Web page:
The figure depicts an example of proposed compact water-quality sensors that would contain integrated arrays of ion-sensitive electrodes (ISEs). These sensors would serve as electronic "tongues": they would be placed in contact with water and used to "taste" selected dissolved ions (that is, they would be used to measure the concentrations of the ions). The selected ions could be any or all of a variety of organic and inorganic cations and anions that could be regarded as contaminants or analytes, depending on the specific application. In addition, some of the ISEs could be made sensitive to some neutral analytes (see table).

These Ions and Neutral Analytes are ones for which ionophores have been reported and for which ISEs are expected to exhibit (1) linear responses at concentrations up to 1 M and (2) sensitivity to concentrations as low as 10–6 M.
Discrete ISEs are commercially available, but are large, relative to the ISEs in the proposed sensors. In comparison with an array of commercial ISEs, an array of the proposed type would be about ten times as dense; in other words, one could detect a greater variety of ions by use of a sensor of a given size, or, alternatively, the sensor needed to detect a given set of ionic species could be made smaller. In addition, the proposed sensors have been conceptually designed to be amenable to mass production at relatively low cost.

In the example of the figure, the array of ISEs would be formed on a co-fired ceramic substrate strengthened by a Kovar (or equivalent) iron/nickel/cobalt-alloy frame. Each electrode would comprise a gel layer covered by a polymer layer and further covered by a protective layer. Fabrication of the array would include the following sequence of operations:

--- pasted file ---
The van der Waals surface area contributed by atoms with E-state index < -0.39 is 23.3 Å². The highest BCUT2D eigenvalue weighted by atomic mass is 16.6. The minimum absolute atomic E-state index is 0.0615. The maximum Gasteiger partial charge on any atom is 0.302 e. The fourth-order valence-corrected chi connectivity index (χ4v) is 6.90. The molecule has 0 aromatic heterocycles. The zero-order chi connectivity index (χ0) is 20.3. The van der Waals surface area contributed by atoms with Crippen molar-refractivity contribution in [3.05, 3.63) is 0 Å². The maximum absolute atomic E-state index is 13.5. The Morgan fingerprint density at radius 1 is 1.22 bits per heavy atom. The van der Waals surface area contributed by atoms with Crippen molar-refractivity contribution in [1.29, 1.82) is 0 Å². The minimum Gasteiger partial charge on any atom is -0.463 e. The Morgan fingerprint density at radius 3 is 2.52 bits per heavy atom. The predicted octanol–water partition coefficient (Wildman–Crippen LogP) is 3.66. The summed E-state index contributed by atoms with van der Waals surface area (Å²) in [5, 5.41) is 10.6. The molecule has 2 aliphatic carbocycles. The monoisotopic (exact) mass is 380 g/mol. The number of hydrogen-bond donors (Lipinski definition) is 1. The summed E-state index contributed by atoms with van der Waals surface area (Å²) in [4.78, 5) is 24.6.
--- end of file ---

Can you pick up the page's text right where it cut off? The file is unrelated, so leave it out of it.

1. The gel layers of the electrodes would be deposited on the substrate by screen printing.
  2. By use of an electrolytic doping apparatus, each electrode would be doped electrostatically with a selected ionophore. The basic principle of the doping process would be similar to that of electrophoresis, wherein molecular fragments migrate along a conductive gel channel under the influence of an electric field. The design and mode of operation of the apparatus would be such that the process of doping each electrode would not deplete previously doped electrodes.
  3. The polymer layers of the electrodes would be deposited by screen printing in the same manner as that of the gel layers.
  4. The polymer layers would be doped in the same manner as that of the gel layers.
  5. The protective layers would be screen-printed over the electrodes.

A Unitary Array of 16 ISEs would occupy an area of only about 3.1 cm2. An array of 16 discrete ISEs would be much larger.

The sensor would be inserted in a socket on a printed-circuit board that would contain electronic circuitry for processing the ISE outputs. The circuitry would include analog-to-digital converters measuring the ISE potentials. The circuitry would also include digital multiplexers for transmitting the potentials to a computer, which would analyze the potentials to determine the concentrations of ions of the selected species.

This work was done by Martin Buehler and Kimberly Kuhlman of Caltech for NASA's Jet Propulsion Laboratory. For further information, access the Technical Support Package (TSP) free on-line at www.techbriefs.com/tsp under the Physical Sciences category.

In accordance with Public Law 96-517, the contractor has elected to retain title to this invention. Inquiries concerning rights for its commercial use should be addressed to

Intellectual Property group

JPL

Mail Stop 202-233

4800 Oak Grove Drive

Pasadena, CA 91109

(818) 354-2240

Refer to NPO-20700, volume and number of this NASA Tech Briefs issue, and the page number.


This Brief includes a Technical Support Package (TSP).
Integrated Arrays of Ion-Sensitive Electrodes

(reference NPO-20700) is currently available for download from the TSP library.

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